school books

There is a distinction, and it can be a challenge to decide which route to take as there are advantages in both options.

Many (and it does feel like many) years ago when I made the choice to keep my children home, there was not a lot of options to achieve that legally.  In Queensland, the requirement was for the parent to be a registered teacher, or to have a registered teacher oversee your child’s learning, or to enroll in either of the two Christian distance ed. schools (both of which used the same curriculum) or the state school of distance ed.

The choices were hardly appealing.  Not being a registered teacher, and at that time not considering, in the light of some strong family opposition to homeschooling, the option of “flying under the radar” (that’s homeschooling without registering, for the benefit of any innocent folk who stumble upon this article), it came down to Christian or state distance ed.

Distance ed is useful in helping you establish routine and accountability in your school life.  It is also a comfort for new homeschooling families to know that they can call on a teacher at any time for help in planning, or in day to day school needs.

It offers the opportunity to attend on campus sports days, enter competitions, submit entries to the school newsletters and year book, attend presentation nights, school camps, and many of the aspects of school life you wonder as a homeschooler is it cruel to make your child miss out on.

Some children are motivated by receiving affirmation for their work from outside the home, and distance ed provides this.  It is also useful to have a report card to flash at concerned relatives, and a school name to drop when people get suspicious on seeing you at the shops in school hours and you explain that you homeschool (people always ask why they aren’t in school) as though you may just have your child chained in the basement at all times except grocery day.

Distance ed also provides you with recognizable school certificates on leaving, as well as saving you the trauma of working out if you are covering enough material in your studies.

The down side is that distance education providers are most particular to make a distinction between homeschooling; where the parent is entirely responsible for the child’s education, and distance education; where the school is entirely (from a legal perspective) responsible for the child’s education.

Being staffed with regular teachers also means there is no guarantee that you will not be asigned a teacher who thinks homeschoolers are the worst kind of freaky crazy – and shows it.  The school will also try to influence (or mandate) your curriculum choice to be the same as everyone elses, to make it easy for them to administrate.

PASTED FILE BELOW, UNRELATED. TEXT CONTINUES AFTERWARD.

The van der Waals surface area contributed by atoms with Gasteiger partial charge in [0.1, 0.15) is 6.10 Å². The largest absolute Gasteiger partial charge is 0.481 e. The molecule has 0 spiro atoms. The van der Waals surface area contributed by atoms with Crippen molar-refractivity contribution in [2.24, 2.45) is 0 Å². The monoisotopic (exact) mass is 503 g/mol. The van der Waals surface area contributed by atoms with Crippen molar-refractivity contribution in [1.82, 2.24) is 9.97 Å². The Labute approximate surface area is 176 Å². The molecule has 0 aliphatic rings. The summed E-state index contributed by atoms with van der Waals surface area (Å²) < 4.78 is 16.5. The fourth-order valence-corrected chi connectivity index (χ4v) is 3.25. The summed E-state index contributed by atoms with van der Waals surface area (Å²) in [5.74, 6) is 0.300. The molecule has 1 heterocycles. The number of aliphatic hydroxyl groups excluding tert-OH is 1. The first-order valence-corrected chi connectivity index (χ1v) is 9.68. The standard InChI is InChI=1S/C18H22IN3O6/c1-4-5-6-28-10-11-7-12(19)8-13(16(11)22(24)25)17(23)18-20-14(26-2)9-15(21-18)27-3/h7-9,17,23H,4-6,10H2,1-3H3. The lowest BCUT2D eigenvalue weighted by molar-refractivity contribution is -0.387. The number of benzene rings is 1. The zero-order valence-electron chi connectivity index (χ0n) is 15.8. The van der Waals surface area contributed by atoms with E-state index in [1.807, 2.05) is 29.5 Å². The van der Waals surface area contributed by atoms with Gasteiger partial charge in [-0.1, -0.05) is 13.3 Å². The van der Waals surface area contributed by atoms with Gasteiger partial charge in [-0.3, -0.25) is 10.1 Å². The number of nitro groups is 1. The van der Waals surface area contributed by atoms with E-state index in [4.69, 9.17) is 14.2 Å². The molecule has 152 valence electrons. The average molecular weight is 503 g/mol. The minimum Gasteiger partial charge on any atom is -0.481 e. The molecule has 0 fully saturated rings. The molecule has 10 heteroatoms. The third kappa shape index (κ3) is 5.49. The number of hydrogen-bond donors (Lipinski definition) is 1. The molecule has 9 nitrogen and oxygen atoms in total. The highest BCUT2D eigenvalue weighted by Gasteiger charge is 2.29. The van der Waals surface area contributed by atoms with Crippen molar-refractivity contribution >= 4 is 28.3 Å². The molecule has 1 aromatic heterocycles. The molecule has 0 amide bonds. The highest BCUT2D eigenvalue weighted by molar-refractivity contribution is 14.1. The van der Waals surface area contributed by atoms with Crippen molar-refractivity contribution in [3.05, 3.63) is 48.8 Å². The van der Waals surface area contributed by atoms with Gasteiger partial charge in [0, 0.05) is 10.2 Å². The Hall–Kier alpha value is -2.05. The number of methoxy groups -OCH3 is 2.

The school will also endeavour to create a sense of school identity within the enrolled distance ed students. This may be a plus for some who homeschool for health reasons and would like to attend a school with all the trappings that go with school life.  Personally, my goal has been to foster a “family” identity, so I didn’t consider these benifits to be advantageous, though I can see how some might appreciate them.

While I have been preserved from some of the fads in homeschooling by going through distance ed, and have learned to maintain a fairly consistent academic environment, there are changes to distance education which are becoming more limiting of the freedoms that make homeschooling so delicious an option.

This year, in an act of uncharacteristic impulsiveness, I blew my first terms fees (for failing to give a terms notice) and cancelled my children’s enrollment with our D.E provider.

In real terms, that means that after months of planning and agonizing over my year eight student’s learning pathways for this year under the auspices of the school, I am back to the drawing board.  Not because I have to, but because I can.

Folks, it’s a heady feeling! 😀

And the truly beautiful part?  I now have an extra $600 per year to spend on books.

I could…

complete our Henty collection..


buy the best ever, so jolly good, bug identifying books..


go on some whizz bang field trips…

My options are a glorious treat to roll around in my mind and savour.

I have yet to experience the down side of enrolling in the home education unit as a registered homeschooler, (I’ll be back in a year or so to report) but for now, the Beyondbluestockings household is flying solo…..and loving it!

G.A. Henty